On a conference call organized by the right-wing Judicial Confirmation Network, Sen. John Thune (R-SD) told a group of conservative activists that he needed their help to prevent Judge Sotomayor from being confirmed to the Supreme Court in a timely manner. “We need you involved in this process,” Thune told the call’s listeners, because Senate Democrats “are going to jam through this lifetime appointment rather than provide a full and fair review of her record.”
But Thune sang a different tune when President Bush was in office. Judiciary Chair Patrick Leahy (D-VT) modeled Sotomayor’s 72-day confirmation schedule after the exact same 72-day schedule that was used to confirm Chief Justice John Roberts. Back then, Thune thought this schedule was more than adequate for him to make up his mind:
“Today marks the beginning of a historic and revered process. As we pay tribute to the legacy of former Chief Justice Rehnquist, we see many of the qualities that marked his tenure of excellence mirrored in Judge Roberts,” Thune said. “Judge Roberts brings with him a brilliant legal mind and a profound respect for the Constitution and the Court.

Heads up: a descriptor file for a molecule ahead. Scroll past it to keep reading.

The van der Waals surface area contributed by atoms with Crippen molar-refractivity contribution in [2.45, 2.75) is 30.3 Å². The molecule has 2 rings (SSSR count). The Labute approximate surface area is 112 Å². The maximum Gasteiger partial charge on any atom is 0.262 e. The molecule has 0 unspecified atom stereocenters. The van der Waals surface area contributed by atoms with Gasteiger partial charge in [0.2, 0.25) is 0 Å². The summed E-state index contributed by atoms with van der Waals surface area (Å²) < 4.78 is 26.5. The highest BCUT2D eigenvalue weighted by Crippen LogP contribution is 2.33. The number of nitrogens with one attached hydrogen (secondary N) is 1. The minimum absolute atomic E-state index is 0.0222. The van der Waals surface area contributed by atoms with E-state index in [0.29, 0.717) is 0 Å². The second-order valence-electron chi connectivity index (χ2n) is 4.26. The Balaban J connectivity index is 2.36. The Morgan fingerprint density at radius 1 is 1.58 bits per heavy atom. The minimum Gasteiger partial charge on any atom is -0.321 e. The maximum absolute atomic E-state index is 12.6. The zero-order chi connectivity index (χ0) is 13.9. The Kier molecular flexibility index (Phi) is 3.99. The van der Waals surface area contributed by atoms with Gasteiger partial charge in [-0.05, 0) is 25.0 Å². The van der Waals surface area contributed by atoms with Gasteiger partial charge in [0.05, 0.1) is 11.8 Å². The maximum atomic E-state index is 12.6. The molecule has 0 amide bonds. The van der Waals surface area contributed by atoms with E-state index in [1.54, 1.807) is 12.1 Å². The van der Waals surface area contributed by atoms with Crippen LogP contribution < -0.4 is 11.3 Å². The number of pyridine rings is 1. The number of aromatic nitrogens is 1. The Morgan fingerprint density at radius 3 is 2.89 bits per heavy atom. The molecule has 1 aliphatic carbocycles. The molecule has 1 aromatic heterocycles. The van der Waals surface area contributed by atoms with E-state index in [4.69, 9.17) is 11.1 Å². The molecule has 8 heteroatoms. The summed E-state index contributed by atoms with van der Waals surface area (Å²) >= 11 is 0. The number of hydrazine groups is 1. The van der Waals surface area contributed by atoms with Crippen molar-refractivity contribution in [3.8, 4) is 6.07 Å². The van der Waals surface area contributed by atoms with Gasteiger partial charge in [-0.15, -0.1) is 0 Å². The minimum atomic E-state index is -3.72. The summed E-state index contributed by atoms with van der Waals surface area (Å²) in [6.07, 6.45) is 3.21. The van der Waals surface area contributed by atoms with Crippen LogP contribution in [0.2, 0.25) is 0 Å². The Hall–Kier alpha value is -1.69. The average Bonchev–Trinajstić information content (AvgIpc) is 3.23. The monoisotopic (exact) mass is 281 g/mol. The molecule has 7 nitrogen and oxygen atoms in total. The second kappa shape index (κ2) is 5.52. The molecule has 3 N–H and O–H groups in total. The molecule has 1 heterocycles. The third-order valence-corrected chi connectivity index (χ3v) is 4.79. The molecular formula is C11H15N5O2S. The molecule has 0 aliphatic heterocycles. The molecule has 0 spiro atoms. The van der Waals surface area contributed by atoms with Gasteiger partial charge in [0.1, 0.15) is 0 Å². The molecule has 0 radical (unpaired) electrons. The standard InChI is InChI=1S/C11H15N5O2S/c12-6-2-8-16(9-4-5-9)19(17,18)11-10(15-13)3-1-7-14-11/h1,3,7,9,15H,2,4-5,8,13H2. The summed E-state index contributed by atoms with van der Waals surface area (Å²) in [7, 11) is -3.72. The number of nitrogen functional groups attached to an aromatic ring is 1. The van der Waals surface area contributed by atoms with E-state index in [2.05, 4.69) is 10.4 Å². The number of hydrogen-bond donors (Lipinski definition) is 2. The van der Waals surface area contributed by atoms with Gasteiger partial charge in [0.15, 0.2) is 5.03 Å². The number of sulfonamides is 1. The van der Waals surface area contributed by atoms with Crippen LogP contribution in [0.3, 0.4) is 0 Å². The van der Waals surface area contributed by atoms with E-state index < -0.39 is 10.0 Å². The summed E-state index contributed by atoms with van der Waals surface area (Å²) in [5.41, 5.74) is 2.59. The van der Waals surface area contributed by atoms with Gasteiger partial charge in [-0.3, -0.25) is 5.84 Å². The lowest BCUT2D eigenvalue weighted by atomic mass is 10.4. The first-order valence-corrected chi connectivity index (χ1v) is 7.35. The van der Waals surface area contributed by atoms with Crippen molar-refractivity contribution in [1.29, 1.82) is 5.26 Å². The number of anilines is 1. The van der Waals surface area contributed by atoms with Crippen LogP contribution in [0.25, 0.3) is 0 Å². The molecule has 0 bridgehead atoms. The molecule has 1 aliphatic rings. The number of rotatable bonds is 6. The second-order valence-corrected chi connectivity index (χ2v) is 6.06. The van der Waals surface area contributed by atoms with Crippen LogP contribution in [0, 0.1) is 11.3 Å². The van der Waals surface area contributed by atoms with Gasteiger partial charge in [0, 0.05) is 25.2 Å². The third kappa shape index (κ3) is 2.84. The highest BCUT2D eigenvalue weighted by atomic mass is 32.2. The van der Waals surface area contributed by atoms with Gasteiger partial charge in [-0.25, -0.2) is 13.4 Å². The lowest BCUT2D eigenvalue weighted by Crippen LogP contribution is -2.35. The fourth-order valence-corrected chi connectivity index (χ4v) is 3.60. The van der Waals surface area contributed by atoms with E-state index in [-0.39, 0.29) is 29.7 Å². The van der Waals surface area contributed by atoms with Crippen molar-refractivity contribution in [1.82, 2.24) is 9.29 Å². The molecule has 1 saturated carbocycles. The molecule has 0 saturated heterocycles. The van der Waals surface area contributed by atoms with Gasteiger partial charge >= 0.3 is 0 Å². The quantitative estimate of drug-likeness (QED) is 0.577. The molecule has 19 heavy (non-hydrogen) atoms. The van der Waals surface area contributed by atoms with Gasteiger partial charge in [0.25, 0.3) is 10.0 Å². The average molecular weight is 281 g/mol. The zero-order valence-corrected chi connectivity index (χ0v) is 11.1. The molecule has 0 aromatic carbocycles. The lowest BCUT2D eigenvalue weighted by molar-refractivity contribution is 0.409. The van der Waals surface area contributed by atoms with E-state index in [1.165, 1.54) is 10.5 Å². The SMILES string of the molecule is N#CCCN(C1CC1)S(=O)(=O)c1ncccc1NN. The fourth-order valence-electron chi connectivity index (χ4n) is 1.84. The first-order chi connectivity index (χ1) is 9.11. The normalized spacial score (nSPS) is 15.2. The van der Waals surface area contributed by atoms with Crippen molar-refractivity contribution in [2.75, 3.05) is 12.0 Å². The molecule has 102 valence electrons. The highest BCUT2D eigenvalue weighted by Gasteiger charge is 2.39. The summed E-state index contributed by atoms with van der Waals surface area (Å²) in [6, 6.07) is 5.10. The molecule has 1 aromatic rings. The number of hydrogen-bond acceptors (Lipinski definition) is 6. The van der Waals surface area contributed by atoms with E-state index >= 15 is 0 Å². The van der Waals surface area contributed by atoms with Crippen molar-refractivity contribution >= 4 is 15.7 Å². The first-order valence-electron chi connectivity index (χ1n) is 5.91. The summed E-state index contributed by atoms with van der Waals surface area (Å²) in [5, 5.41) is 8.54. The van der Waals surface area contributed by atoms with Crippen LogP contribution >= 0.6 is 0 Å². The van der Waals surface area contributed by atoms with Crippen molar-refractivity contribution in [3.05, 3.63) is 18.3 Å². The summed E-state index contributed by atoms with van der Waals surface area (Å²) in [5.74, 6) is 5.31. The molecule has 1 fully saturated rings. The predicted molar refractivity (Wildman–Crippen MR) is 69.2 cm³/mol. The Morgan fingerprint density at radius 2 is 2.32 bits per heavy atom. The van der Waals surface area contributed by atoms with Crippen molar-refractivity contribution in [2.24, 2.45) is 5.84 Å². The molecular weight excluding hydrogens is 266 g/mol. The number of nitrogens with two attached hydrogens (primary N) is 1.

“I urge Members of the Senate Judiciary Committee to put politics aside and allow a fair and efficient confirmation process to work. I look forward to hearing from Judge Roberts and have full confidence his experience and character will carry him swiftly through these important hearings.”
Perhaps Thune is simply having trouble understanding how Sotomayor’s confirmation schedule compares to Roberts’. To help explain this difficult concept to Sen. Thune, ThinkProgress has prepared this helpful chart: